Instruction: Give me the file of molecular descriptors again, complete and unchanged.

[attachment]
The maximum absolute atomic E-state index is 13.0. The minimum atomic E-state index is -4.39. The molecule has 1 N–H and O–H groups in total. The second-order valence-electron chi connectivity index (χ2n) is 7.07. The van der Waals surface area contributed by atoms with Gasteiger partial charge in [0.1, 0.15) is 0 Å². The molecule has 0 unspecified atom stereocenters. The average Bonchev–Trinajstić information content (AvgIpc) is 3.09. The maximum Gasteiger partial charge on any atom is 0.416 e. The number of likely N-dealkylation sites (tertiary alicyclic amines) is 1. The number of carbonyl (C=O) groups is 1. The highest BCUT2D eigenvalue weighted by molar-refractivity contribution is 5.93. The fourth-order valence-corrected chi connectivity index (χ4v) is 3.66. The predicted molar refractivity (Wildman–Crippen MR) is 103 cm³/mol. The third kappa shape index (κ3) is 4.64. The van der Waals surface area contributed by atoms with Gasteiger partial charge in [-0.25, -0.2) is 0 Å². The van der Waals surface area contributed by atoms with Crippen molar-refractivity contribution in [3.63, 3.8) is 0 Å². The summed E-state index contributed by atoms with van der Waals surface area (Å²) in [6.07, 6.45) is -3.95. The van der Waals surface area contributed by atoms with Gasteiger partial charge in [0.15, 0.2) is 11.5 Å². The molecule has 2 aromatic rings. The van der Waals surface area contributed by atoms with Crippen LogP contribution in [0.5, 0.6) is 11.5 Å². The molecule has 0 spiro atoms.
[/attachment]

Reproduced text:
The maximum absolute atomic E-state index is 13.0. The minimum atomic E-state index is -4.39. The molecule has 1 N–H and O–H groups in total. The second-order valence-electron chi connectivity index (χ2n) is 7.07. The van der Waals surface area contributed by atoms with Gasteiger partial charge in [0.1, 0.15) is 0 Å². The molecule has 0 unspecified atom stereocenters. The average Bonchev–Trinajstić information content (AvgIpc) is 3.09. The maximum Gasteiger partial charge on any atom is 0.416 e. The number of likely N-dealkylation sites (tertiary alicyclic amines) is 1. The number of carbonyl (C=O) groups is 1. The highest BCUT2D eigenvalue weighted by molar-refractivity contribution is 5.93. The fourth-order valence-corrected chi connectivity index (χ4v) is 3.66. The predicted molar refractivity (Wildman–Crippen MR) is 103 cm³/mol. The third kappa shape index (κ3) is 4.64. The van der Waals surface area contributed by atoms with Gasteiger partial charge in [-0.25, -0.2) is 0 Å². The van der Waals surface area contributed by atoms with Crippen molar-refractivity contribution in [3.63, 3.8) is 0 Å². The summed E-state index contributed by atoms with van der Waals surface area (Å²) in [6.07, 6.45) is -3.95. The van der Waals surface area contributed by atoms with Gasteiger partial charge in [0.15, 0.2) is 11.5 Å². The molecule has 2 aromatic rings. The van der Waals surface area contributed by atoms with Crippen LogP contribution in [0.5, 0.6) is 11.5 Å². The molecule has 0 spiro atoms.